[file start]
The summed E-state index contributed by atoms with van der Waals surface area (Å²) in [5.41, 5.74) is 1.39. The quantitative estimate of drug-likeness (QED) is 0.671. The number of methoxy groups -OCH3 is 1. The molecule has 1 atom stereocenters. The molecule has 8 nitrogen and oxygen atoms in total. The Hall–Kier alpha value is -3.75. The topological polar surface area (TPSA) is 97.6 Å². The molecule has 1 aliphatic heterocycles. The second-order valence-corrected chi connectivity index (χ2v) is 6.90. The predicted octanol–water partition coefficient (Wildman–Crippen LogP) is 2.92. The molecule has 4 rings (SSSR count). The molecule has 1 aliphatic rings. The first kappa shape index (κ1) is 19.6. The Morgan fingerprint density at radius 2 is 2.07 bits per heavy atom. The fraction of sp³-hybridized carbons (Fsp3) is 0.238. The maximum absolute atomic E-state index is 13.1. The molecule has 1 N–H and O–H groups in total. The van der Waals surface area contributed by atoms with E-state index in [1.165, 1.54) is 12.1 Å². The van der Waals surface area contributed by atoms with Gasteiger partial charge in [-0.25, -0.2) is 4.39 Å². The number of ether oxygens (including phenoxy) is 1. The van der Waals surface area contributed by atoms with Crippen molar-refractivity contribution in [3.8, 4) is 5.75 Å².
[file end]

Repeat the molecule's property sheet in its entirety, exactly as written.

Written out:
The summed E-state index contributed by atoms with van der Waals surface area (Å²) in [5.41, 5.74) is 1.39. The quantitative estimate of drug-likeness (QED) is 0.671. The number of methoxy groups -OCH3 is 1. The molecule has 1 atom stereocenters. The molecule has 8 nitrogen and oxygen atoms in total. The Hall–Kier alpha value is -3.75. The topological polar surface area (TPSA) is 97.6 Å². The molecule has 1 aliphatic heterocycles. The second-order valence-corrected chi connectivity index (χ2v) is 6.90. The predicted octanol–water partition coefficient (Wildman–Crippen LogP) is 2.92. The molecule has 4 rings (SSSR count). The molecule has 1 aliphatic rings. The first kappa shape index (κ1) is 19.6. The Morgan fingerprint density at radius 2 is 2.07 bits per heavy atom. The fraction of sp³-hybridized carbons (Fsp3) is 0.238. The maximum absolute atomic E-state index is 13.1. The molecule has 1 N–H and O–H groups in total. The van der Waals surface area contributed by atoms with E-state index in [1.165, 1.54) is 12.1 Å². The van der Waals surface area contributed by atoms with Gasteiger partial charge in [-0.25, -0.2) is 4.39 Å². The number of ether oxygens (including phenoxy) is 1. The van der Waals surface area contributed by atoms with Crippen molar-refractivity contribution in [3.8, 4) is 5.75 Å².